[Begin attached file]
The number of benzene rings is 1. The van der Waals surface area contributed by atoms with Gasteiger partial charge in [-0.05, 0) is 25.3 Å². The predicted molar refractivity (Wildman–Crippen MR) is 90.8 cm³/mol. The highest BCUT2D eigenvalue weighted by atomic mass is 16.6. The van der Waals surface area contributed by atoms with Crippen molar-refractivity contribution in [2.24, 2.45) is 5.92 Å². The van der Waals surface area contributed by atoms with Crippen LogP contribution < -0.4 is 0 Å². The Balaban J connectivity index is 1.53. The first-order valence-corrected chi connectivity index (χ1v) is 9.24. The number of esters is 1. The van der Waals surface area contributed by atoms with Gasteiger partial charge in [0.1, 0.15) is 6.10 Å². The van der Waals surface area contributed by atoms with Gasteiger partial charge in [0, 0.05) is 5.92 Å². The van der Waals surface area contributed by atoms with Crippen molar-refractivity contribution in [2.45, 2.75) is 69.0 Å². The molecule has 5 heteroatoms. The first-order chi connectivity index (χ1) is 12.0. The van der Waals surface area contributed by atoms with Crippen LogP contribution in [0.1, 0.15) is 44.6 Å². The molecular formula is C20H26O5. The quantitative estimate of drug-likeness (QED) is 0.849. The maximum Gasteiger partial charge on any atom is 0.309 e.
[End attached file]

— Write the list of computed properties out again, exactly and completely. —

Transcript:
The number of benzene rings is 1. The van der Waals surface area contributed by atoms with Gasteiger partial charge in [-0.05, 0) is 25.3 Å². The predicted molar refractivity (Wildman–Crippen MR) is 90.8 cm³/mol. The highest BCUT2D eigenvalue weighted by atomic mass is 16.6. The van der Waals surface area contributed by atoms with Crippen molar-refractivity contribution in [2.24, 2.45) is 5.92 Å². The van der Waals surface area contributed by atoms with Crippen LogP contribution < -0.4 is 0 Å². The Balaban J connectivity index is 1.53. The first-order valence-corrected chi connectivity index (χ1v) is 9.24. The number of esters is 1. The van der Waals surface area contributed by atoms with Gasteiger partial charge in [0.1, 0.15) is 6.10 Å². The van der Waals surface area contributed by atoms with Gasteiger partial charge in [0, 0.05) is 5.92 Å². The van der Waals surface area contributed by atoms with Crippen molar-refractivity contribution in [2.45, 2.75) is 69.0 Å². The molecule has 5 heteroatoms. The first-order chi connectivity index (χ1) is 12.0. The van der Waals surface area contributed by atoms with Crippen LogP contribution in [0.1, 0.15) is 44.6 Å². The molecular formula is C20H26O5. The quantitative estimate of drug-likeness (QED) is 0.849. The maximum Gasteiger partial charge on any atom is 0.309 e.